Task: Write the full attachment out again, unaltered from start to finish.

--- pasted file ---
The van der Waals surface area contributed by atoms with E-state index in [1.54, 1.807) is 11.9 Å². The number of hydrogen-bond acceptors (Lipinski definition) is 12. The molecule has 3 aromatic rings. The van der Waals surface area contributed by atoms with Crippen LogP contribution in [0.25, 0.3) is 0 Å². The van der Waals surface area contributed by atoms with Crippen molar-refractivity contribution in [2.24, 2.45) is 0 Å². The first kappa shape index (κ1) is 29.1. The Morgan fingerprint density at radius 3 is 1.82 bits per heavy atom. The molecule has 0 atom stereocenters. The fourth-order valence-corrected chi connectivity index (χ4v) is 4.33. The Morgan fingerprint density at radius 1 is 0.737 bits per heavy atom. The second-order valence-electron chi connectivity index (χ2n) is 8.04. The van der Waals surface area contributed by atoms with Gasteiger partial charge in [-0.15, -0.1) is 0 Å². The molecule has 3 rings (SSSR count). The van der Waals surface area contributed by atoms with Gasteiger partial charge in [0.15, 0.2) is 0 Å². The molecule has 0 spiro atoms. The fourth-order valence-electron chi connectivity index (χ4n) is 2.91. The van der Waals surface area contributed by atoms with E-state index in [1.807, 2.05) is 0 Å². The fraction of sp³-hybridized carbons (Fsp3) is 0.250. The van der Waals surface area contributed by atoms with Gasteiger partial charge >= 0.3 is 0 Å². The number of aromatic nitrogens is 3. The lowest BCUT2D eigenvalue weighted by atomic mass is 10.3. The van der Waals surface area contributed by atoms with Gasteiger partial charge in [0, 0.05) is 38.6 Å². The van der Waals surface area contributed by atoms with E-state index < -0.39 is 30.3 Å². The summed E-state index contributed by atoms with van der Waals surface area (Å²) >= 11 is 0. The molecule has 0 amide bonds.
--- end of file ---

The van der Waals surface area contributed by atoms with E-state index in [1.54, 1.807) is 11.9 Å². The number of hydrogen-bond acceptors (Lipinski definition) is 12. The molecule has 3 aromatic rings. The van der Waals surface area contributed by atoms with Crippen LogP contribution in [0.25, 0.3) is 0 Å². The van der Waals surface area contributed by atoms with Crippen molar-refractivity contribution in [2.24, 2.45) is 0 Å². The first kappa shape index (κ1) is 29.1. The Morgan fingerprint density at radius 3 is 1.82 bits per heavy atom. The molecule has 0 atom stereocenters. The fourth-order valence-corrected chi connectivity index (χ4v) is 4.33. The Morgan fingerprint density at radius 1 is 0.737 bits per heavy atom. The second-order valence-electron chi connectivity index (χ2n) is 8.04. The van der Waals surface area contributed by atoms with Gasteiger partial charge in [-0.15, -0.1) is 0 Å². The molecule has 3 rings (SSSR count). The van der Waals surface area contributed by atoms with Gasteiger partial charge in [0.15, 0.2) is 0 Å². The molecule has 0 spiro atoms. The fourth-order valence-electron chi connectivity index (χ4n) is 2.91. The van der Waals surface area contributed by atoms with E-state index in [1.807, 2.05) is 0 Å². The fraction of sp³-hybridized carbons (Fsp3) is 0.250. The van der Waals surface area contributed by atoms with Gasteiger partial charge >= 0.3 is 0 Å². The number of aromatic nitrogens is 3. The lowest BCUT2D eigenvalue weighted by atomic mass is 10.3. The van der Waals surface area contributed by atoms with Gasteiger partial charge in [0, 0.05) is 38.6 Å². The van der Waals surface area contributed by atoms with E-state index < -0.39 is 30.3 Å². The summed E-state index contributed by atoms with van der Waals surface area (Å²) >= 11 is 0. The molecule has 0 amide bonds.